The upgrade came about as a compromise between Glendale and Metrolink officials, who had pushed for closing the crossing, and Los Angeles officials, who argued the closure would leave a small area of businesses cut off from emergency response vehicles.
“We put our heads together and devised a way to make the best out of what we have,” said Glendale Councilman Ara Najarian, who sits on the board of directors for MTA and Metrolink.
But on Wednesday, Richard Clark, director of the California Public Utilities Commission’s Consumer Protection and Safety Division, said state officials would still press for closing the crossing altogether.
“From a staff perspective, at this point, we continue to advocate closure because of the propane facilities there,” he said. “It just keeps me awake at night.”
State officials have had informal discussions about the proposed safety upgrades, he said, but are not aware of any details.
Metrolink and Glendale officials renewed longstanding calls for closing the crossing near the Los Angeles-Glendale border after an 86-year-old pedestrian was struck and killed by a train in November 2009.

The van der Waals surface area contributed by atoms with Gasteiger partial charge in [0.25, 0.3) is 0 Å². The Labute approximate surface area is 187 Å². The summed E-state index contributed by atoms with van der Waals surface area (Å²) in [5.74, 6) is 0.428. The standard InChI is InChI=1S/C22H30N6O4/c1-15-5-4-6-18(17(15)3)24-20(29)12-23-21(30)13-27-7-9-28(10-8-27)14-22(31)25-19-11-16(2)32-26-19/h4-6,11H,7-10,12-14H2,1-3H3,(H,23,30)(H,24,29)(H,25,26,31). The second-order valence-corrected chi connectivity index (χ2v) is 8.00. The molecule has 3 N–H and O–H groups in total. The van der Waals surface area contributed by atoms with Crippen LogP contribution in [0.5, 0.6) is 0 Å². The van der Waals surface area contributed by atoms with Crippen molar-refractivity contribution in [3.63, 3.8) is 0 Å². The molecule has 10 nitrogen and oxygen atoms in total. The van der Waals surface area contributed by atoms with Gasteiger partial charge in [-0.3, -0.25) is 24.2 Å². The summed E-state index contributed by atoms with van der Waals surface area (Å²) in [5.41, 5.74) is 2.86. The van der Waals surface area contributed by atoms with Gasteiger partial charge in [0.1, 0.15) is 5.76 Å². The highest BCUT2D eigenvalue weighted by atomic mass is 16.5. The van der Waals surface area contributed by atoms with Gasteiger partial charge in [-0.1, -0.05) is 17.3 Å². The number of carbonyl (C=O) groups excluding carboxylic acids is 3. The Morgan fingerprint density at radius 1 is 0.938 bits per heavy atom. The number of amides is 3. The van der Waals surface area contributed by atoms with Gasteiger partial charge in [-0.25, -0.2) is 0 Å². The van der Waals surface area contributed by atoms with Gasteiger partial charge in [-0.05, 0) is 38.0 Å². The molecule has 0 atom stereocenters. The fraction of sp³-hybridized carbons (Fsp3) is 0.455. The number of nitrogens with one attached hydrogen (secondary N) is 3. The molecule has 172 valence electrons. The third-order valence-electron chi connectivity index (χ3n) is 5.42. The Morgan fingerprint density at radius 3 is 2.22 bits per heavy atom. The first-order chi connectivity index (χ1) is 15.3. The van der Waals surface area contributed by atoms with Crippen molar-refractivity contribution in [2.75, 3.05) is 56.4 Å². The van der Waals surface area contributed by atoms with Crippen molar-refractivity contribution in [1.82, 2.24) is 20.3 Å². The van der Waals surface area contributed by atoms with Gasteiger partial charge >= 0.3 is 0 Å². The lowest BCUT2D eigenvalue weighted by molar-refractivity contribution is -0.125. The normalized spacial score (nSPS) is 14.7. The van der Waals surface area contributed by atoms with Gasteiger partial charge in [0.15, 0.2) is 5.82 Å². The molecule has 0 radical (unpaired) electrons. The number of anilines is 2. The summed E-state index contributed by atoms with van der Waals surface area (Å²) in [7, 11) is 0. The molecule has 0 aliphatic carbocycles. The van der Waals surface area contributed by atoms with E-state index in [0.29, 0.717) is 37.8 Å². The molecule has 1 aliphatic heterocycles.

But at state-sponsored public hearings on the proposed closure last year, Los Angeles business owners and public safety officials argued the lack of access would hurt business and cause its own set of safety concerns.
Glendale and Metrolink officials would still like to see the crossing closed, but Najarian said they are concerned a closure could be held up for years by environmental reviews and legal challenges.
“We would still have this substandard crossing throughout that whole period,” Najarian said. “It may be years that this could drag out.”
Residents in the nearby Pelanconi Estates neighborhood have also pushed for the crossing’s closure for safety reasons and to aid in creating a so-called “quiet zone.”
The safety upgrades wouldn’t get in the way of that, Najarian said, since they would allow trains to pass without blasting their horns.
“I don’t care if the crossing is there, as long as it is safe and as long as it qualifies for the quiet zone,” said John Kociemba, a board member of the homeowners association who has long tracked the issue.